School log books can be a wonderful resource, not only for family historians but also for local history researchers.
The keeping of school log books was established in England in 1862. It was introduced to Scotland the following decade. Elementary schools were required to be accountable to the public and had to maintain a record of their activities. By the 1980s however, many school ceased to maintain the school log book. Unsurprisingly, and in common with other types of records, not every school log book has survived, but with luck you will have a fascinating insight into the life of the school, the pupils and staff.
When the books were introduced, the head teacher was required to write up the log book each day, but by the 1987s it was reduced to once a week. When schools were inspected, the inspector examined the log book to ensure things were being done.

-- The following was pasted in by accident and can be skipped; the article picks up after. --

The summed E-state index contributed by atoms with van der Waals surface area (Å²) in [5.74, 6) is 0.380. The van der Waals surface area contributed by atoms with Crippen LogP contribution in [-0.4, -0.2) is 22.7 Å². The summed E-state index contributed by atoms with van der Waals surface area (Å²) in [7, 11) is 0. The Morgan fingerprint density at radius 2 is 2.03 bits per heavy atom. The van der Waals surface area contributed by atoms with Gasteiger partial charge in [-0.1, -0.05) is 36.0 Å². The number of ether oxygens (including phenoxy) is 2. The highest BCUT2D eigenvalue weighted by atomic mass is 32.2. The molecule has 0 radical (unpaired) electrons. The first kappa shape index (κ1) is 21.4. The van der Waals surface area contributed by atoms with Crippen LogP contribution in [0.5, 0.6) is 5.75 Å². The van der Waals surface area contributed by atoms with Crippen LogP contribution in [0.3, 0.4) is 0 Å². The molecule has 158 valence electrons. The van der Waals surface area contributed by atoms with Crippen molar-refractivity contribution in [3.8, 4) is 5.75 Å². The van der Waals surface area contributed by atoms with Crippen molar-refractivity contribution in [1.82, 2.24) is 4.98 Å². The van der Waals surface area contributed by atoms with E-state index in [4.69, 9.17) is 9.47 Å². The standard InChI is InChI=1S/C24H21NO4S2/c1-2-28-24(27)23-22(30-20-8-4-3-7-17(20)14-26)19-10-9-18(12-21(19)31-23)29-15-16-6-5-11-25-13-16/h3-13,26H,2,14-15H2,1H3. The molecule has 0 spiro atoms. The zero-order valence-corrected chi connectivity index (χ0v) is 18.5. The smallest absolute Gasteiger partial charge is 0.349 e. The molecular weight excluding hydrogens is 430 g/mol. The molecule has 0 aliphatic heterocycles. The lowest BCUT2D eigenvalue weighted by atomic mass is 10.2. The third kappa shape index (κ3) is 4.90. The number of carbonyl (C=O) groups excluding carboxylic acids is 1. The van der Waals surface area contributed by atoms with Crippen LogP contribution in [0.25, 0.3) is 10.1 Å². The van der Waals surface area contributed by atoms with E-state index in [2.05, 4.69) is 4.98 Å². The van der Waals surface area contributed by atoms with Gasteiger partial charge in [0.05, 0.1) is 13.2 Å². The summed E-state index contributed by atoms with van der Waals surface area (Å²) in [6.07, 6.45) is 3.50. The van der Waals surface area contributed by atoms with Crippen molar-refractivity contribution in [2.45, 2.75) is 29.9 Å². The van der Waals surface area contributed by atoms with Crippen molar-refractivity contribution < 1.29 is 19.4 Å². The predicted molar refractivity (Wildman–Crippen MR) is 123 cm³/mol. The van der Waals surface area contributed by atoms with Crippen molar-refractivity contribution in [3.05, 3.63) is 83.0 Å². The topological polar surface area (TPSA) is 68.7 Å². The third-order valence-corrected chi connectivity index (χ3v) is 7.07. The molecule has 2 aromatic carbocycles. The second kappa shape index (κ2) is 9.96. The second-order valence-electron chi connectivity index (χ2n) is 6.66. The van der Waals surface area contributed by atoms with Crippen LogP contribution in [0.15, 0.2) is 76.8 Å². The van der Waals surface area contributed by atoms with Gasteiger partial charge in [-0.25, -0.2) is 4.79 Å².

Log books are also give an opportunity to read about life in the local community too. Whilst the entries focussed on the academic activities of the school they also report of adverse weather, which had the potential to disrupt attendance by the pupils. Outbreaks of contagious illnesses featured too, particularly if children were sent home to avoid infecting their classmates. Another reason for absences, particularly in rural schools, were the absences resulting from children being required to help with harvesting. Some schools in London also granted holidays to enable children to go hop picking. National events would be mentioned, celebrations of the jubilees and the impact of war on the local community.
As family historians we are familiar with the 1939 Register which was collated at the outbreak of war. Many children from London schools were evacuated to locations considered to be places of safety. This explains why sometimes that relative you are seeking is somewhere else completely and not with their family.